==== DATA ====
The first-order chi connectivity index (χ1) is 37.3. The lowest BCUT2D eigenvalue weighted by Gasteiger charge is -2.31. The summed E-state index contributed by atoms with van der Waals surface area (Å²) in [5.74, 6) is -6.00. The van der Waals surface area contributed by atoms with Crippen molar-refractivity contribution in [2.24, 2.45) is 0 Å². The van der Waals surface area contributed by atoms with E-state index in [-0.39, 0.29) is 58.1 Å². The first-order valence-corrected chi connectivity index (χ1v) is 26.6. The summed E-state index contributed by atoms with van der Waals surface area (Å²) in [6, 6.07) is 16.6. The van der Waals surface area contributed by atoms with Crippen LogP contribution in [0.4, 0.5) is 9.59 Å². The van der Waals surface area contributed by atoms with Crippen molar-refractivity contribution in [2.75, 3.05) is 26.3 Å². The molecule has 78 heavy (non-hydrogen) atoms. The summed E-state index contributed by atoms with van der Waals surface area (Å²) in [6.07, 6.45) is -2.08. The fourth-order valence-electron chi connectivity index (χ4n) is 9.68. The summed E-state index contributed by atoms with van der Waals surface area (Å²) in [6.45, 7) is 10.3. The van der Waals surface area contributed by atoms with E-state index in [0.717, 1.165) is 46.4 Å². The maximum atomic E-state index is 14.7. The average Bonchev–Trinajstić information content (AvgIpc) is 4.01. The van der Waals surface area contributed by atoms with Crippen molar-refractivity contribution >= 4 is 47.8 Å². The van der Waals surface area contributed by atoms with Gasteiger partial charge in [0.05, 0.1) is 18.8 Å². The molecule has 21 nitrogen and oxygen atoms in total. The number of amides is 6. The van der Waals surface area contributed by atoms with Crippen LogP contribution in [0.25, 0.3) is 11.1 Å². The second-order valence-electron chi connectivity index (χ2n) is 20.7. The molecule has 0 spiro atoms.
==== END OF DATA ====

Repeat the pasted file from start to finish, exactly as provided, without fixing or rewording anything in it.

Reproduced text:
The first-order chi connectivity index (χ1) is 37.3. The lowest BCUT2D eigenvalue weighted by Gasteiger charge is -2.31. The summed E-state index contributed by atoms with van der Waals surface area (Å²) in [5.74, 6) is -6.00. The van der Waals surface area contributed by atoms with Crippen molar-refractivity contribution in [2.24, 2.45) is 0 Å². The van der Waals surface area contributed by atoms with E-state index in [-0.39, 0.29) is 58.1 Å². The first-order valence-corrected chi connectivity index (χ1v) is 26.6. The summed E-state index contributed by atoms with van der Waals surface area (Å²) in [6, 6.07) is 16.6. The van der Waals surface area contributed by atoms with Crippen LogP contribution in [0.4, 0.5) is 9.59 Å². The van der Waals surface area contributed by atoms with Crippen molar-refractivity contribution in [2.75, 3.05) is 26.3 Å². The molecule has 78 heavy (non-hydrogen) atoms. The summed E-state index contributed by atoms with van der Waals surface area (Å²) in [6.07, 6.45) is -2.08. The fourth-order valence-electron chi connectivity index (χ4n) is 9.68. The summed E-state index contributed by atoms with van der Waals surface area (Å²) in [6.45, 7) is 10.3. The van der Waals surface area contributed by atoms with E-state index in [0.717, 1.165) is 46.4 Å². The maximum atomic E-state index is 14.7. The average Bonchev–Trinajstić information content (AvgIpc) is 4.01. The van der Waals surface area contributed by atoms with Crippen molar-refractivity contribution >= 4 is 47.8 Å². The van der Waals surface area contributed by atoms with Gasteiger partial charge in [0.05, 0.1) is 18.8 Å². The molecule has 21 nitrogen and oxygen atoms in total. The number of amides is 6. The van der Waals surface area contributed by atoms with Crippen LogP contribution in [0.25, 0.3) is 11.1 Å². The second-order valence-electron chi connectivity index (χ2n) is 20.7. The molecule has 0 spiro atoms.